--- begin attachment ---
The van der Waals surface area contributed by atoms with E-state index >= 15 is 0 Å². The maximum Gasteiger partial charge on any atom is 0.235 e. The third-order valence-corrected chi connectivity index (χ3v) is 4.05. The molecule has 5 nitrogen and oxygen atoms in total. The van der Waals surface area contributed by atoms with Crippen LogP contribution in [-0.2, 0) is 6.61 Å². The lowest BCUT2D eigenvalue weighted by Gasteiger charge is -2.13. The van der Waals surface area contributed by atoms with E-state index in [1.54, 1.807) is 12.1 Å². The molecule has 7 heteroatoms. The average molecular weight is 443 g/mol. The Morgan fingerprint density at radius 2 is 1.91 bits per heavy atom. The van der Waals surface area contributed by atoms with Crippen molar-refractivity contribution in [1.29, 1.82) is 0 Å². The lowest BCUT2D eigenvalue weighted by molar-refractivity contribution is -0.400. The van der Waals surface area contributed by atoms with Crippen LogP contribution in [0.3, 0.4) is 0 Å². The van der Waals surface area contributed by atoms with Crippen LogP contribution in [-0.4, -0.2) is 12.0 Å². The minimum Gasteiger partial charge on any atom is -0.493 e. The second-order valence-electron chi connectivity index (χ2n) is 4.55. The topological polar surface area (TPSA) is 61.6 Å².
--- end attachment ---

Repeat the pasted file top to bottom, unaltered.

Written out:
The van der Waals surface area contributed by atoms with E-state index >= 15 is 0 Å². The maximum Gasteiger partial charge on any atom is 0.235 e. The third-order valence-corrected chi connectivity index (χ3v) is 4.05. The molecule has 5 nitrogen and oxygen atoms in total. The van der Waals surface area contributed by atoms with Crippen LogP contribution in [-0.2, 0) is 6.61 Å². The lowest BCUT2D eigenvalue weighted by Gasteiger charge is -2.13. The van der Waals surface area contributed by atoms with E-state index in [1.54, 1.807) is 12.1 Å². The molecule has 7 heteroatoms. The average molecular weight is 443 g/mol. The Morgan fingerprint density at radius 2 is 1.91 bits per heavy atom. The van der Waals surface area contributed by atoms with Crippen molar-refractivity contribution in [1.29, 1.82) is 0 Å². The lowest BCUT2D eigenvalue weighted by molar-refractivity contribution is -0.400. The van der Waals surface area contributed by atoms with Crippen LogP contribution in [0.3, 0.4) is 0 Å². The van der Waals surface area contributed by atoms with Crippen LogP contribution in [-0.4, -0.2) is 12.0 Å². The minimum Gasteiger partial charge on any atom is -0.493 e. The second-order valence-electron chi connectivity index (χ2n) is 4.55. The topological polar surface area (TPSA) is 61.6 Å².